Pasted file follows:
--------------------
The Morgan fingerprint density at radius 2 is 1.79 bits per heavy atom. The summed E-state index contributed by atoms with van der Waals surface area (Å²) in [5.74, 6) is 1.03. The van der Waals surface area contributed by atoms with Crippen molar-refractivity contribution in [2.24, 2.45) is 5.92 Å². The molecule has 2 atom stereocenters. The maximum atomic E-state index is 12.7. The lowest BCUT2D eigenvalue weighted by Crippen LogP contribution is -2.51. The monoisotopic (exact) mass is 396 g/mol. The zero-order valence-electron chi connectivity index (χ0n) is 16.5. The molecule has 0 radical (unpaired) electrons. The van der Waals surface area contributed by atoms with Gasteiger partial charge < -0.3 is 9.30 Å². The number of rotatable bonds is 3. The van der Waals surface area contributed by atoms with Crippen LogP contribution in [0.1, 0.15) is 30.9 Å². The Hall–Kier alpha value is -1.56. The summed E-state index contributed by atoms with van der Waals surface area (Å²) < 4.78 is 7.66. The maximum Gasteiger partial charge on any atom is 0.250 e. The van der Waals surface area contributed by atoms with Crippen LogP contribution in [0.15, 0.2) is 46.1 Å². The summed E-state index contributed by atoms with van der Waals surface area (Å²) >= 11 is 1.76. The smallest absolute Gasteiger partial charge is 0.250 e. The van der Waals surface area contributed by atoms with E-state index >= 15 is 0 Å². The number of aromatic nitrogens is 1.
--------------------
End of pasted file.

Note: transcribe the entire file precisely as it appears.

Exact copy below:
The Morgan fingerprint density at radius 2 is 1.79 bits per heavy atom. The summed E-state index contributed by atoms with van der Waals surface area (Å²) in [5.74, 6) is 1.03. The van der Waals surface area contributed by atoms with Crippen molar-refractivity contribution in [2.24, 2.45) is 5.92 Å². The molecule has 2 atom stereocenters. The maximum atomic E-state index is 12.7. The lowest BCUT2D eigenvalue weighted by Crippen LogP contribution is -2.51. The monoisotopic (exact) mass is 396 g/mol. The zero-order valence-electron chi connectivity index (χ0n) is 16.5. The molecule has 0 radical (unpaired) electrons. The van der Waals surface area contributed by atoms with Gasteiger partial charge < -0.3 is 9.30 Å². The number of rotatable bonds is 3. The van der Waals surface area contributed by atoms with Crippen LogP contribution in [0.1, 0.15) is 30.9 Å². The Hall–Kier alpha value is -1.56. The summed E-state index contributed by atoms with van der Waals surface area (Å²) < 4.78 is 7.66. The maximum Gasteiger partial charge on any atom is 0.250 e. The van der Waals surface area contributed by atoms with Crippen LogP contribution in [0.15, 0.2) is 46.1 Å². The summed E-state index contributed by atoms with van der Waals surface area (Å²) >= 11 is 1.76. The smallest absolute Gasteiger partial charge is 0.250 e. The van der Waals surface area contributed by atoms with E-state index >= 15 is 0 Å². The number of aromatic nitrogens is 1.